Nashville Warbler Brightens a Frosty Fall Morning in Mississauga

One morning in mid-October, I woke to find the skies clear and blue but the ground covered in silvery frost. I waited for the sun to rise high enough to provide some light for photos then set out on a walk at a park along the Credit River in Mississauga. Coming through a meadow towards a cluster of trees, I spotted a flock of little brown and black jobs and slowed down to sort them out.

Photo of Nashville Warbler Perched Near Goldenrod on NaturalCrooksDotCom

Dark-eyed Juncos Wearing Grey, Black, Brown and White Plumes Lighten the Morning Mood

Photo of Dark Eyed Junco in Goldenrod on NaturalCrooksDotCom

Although Juncos aren’t particularly colourful, their personalities shine even on a frosty morning. They flit from tree to grass, flashing white tail Vs and white fronts. Their pink-ish bills seem unlikely on otherwise sombre-coloured birds. When they find leaves, they kick them aside with an amusing nonchalance. I enjoyed seeing them and taking a few photos where I didn’t have to try to compensate for the unforgiving glare from fresh snow.

Feisty White-throated Sparrows Tzzz and Chirp

Photo of White Throated Sparrow Head On on NaturalCrooksDotCom

A much browner bird among the Juncos quickly identified itself by making the two simple calls I hear when a flock of White-throated Sparrows are moving through dense cover. To prove it, one sparrow turned to face me to show off the distinctive white throat with dark lines. These birds also have a small yellow mark near their eyes which can be helpful when trying to identify which sparrow I’ve spotted through thick cover.

A Flash of Lemon Yellow Surprises and Delights as a Nashville Warbler Pops Up

Photo of Nashville Warbler Leaves on NaturalCrooksDotCom

In the spring, many birders complain of a stiff neck, the side effect o staring up into the tops of trees to identify migrating warblers. This warbler, though, popped up, not down, for a snack. So what I saw was a tall stalk of goldenrod, mostly in seed, shiver and shake as something worried it from below, then “zing” up sprang a bird on top of the seed head. This bird’s front was the colour of a summer sun and it seemed twice as vivid against the dull taupe and grey of spent goldenrod.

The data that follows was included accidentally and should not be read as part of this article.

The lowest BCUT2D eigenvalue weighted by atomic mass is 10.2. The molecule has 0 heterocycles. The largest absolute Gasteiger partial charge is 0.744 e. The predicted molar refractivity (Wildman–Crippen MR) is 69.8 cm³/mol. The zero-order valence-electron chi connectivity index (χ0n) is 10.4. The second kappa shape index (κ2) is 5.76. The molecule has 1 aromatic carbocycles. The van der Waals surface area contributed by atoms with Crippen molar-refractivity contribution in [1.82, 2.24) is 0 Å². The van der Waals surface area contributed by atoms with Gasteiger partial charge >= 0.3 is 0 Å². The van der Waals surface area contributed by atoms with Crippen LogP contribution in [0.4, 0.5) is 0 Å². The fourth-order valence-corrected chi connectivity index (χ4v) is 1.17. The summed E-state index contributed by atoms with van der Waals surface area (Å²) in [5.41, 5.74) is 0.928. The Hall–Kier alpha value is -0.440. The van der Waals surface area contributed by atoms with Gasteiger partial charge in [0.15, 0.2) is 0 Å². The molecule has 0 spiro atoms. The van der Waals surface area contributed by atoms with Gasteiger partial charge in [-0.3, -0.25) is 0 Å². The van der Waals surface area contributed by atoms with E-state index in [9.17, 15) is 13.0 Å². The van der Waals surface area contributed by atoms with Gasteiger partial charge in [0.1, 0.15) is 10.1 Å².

Was It a Nashville Warbler or Golden-crowned Warbler?

Photo of Nashville Warbler Forward on NaturalCrooksDotCom

I got briefly confused when I saw the bird because it tipped its head towards me and I could see a muddled colour on top of its head. There’s another late-to-move-through warbler called an Orange –Crowned Warbler that can have murky head markings.

Another birder explained to me that I didn’t need to look for such a vague field mark, though. Instead, I should look at the eyes. Nashville Warblers have a clear light-coloured eye ring. Orange-crowned Warblers don’t. My warbler had the eye ring, so it was a Nashville.

I’ll admit I was a tiny bit disappointed as I have seen several Nashvilles and only one Orange-crowned. Still, when I saw the Nashville turn and flash a vivid chest of yellow at me, I quickly overcame my miff.

Late Migrating Nashville Warblers Like to Hunt in the Goldenrod

Photo of Nashville Warbler Perched Poking Goldenrod on NaturalCrooksDotCom

The Nashville I was watching was happily hunting through the Goldenrod blossom and seed heads. It was mostly snatching up prey from the undersides of the plumes and it would stretch into some odd poses to reach anything that caught its eye. Judging by the times I saw it stop to swallow, it was having a successful morning.

Later on that morning, the warming sun melted away the frost, but the memory of the Nashville in the silvery gloom is still bright in my mind’s eye.

Photo of Nashville Warbler Perched on NaturalCrooksDotCom

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